Practice >> 4 -
Work Settings & Earnings
According to the U.S. Bureau of Labor Statistics, interior
designers of all types are nearly four times as likely
to be self-employed, often as residential interior designers,
as are other specialty professionals. Many work in small
firms of one to five employees.
The most recent United States Census Bureau information available
from 1997 calculates 9,612 interior design firms in the U.S. , with
a total of 33,915 employees — or about 3.5 employees
per firm on average. A number of large interior design firms employ
50 or fewer interior designers. Some employ between 100 and 200, and
a very few employ several hundred or more. In Canada , the average number
of employees per firm would be the same – approximately 3.5. Large
firms would employ between 30 – 50 employees.
Earnings for interior designers vary widely depending on the type
of design they do, whether they are self-employed or salaried, years
of experience, reputation, demand, regional differences and other factors.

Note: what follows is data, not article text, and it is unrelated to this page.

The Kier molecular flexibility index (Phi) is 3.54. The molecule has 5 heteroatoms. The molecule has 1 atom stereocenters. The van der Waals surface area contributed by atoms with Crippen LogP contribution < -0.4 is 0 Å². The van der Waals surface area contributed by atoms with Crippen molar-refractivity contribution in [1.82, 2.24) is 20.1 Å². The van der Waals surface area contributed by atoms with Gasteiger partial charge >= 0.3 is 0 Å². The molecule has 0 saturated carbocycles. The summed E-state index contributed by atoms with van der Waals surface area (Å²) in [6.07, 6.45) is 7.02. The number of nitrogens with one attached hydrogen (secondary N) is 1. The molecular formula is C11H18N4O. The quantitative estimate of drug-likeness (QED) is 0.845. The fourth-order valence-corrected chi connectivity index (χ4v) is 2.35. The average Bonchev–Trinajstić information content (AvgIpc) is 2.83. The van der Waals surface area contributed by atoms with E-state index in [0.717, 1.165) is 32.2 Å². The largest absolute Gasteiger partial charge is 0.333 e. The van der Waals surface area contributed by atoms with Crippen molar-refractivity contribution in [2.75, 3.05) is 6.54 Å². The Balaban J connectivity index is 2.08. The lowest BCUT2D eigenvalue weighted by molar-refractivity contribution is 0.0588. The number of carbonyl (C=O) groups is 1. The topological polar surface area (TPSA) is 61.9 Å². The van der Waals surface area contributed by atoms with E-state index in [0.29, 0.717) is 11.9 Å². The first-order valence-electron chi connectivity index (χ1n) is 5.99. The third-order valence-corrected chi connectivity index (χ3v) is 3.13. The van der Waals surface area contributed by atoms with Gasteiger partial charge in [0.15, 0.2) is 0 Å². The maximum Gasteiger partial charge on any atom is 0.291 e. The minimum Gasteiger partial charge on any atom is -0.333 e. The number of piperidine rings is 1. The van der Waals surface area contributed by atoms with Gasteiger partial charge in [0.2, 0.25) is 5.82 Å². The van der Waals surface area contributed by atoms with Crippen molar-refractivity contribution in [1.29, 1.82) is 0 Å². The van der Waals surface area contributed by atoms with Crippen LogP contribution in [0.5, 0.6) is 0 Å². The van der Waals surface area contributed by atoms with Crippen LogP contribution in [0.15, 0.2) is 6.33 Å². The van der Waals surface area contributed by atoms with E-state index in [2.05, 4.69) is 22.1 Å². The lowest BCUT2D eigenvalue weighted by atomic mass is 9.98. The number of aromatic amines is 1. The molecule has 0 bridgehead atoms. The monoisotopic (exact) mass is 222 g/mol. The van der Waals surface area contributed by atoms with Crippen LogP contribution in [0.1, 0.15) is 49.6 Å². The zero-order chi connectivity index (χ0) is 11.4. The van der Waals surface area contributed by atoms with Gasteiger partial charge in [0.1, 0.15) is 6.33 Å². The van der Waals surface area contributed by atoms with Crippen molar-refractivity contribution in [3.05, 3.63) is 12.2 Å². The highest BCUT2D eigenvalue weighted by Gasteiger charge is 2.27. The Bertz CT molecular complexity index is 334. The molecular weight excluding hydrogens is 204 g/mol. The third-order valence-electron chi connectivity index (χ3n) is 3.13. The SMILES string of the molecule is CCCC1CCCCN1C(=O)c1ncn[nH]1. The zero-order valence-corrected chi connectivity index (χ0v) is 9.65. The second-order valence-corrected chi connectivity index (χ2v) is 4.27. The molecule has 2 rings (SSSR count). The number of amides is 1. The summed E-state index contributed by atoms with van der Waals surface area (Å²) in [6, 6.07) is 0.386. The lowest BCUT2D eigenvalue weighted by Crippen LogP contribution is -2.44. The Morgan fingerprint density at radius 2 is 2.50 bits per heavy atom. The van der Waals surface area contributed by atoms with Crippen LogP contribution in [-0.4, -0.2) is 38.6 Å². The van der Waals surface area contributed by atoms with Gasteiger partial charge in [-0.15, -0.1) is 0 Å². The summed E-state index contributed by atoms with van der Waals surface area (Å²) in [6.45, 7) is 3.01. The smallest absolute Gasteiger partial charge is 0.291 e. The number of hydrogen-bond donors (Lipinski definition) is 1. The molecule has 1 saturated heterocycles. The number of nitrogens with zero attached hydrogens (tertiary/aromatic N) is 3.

As in many other professions, entry-level salaries are low, and senior
practitioners and firm principals or partners often earn several times
that of junior staff.
Recent surveys indicate that, on average, beginning interior designers
earn about $30,000 a year. Mid-level interior designers — those
with three or more years’ experience — make
slightly more, around $35,000 to $40,000 annually. Interior designers
who also demonstrate good project and/or people management skills can
command substantially higher salaries ($50,000 to $55,000) as managers.
Principals or partners in well-to-do firms may receive $75,000 to $100,000
The demand for design services tends to track with the fortunes of
the economy at large. In a strong economy, demand is high and design
firms will find it difficult to attract and retain talented and experienced
employees, especially at the junior level. In a downturn economy, the
opposite will occur, with jobs harder to come by and interior designers
tending to stay in a position rather than transferring to another firm.
The BLS projects that employment of interior designers of all types
is likely to grow faster than the average for all other occupations
through the year 2008. Nonetheless, competition for better-paying design
jobs will be keen. Interior designers who are better educated and have
strong business skills, as well as talent and perseverance, are likely
to fare best.
For more detailed information about the design professions compiled
by the U.S. Department of Labor, click
here to connect to the Occupational Outlook Handbook.
1 - Program Components | 2
-Sample Design Process | 3
- Interior Design Disciplines
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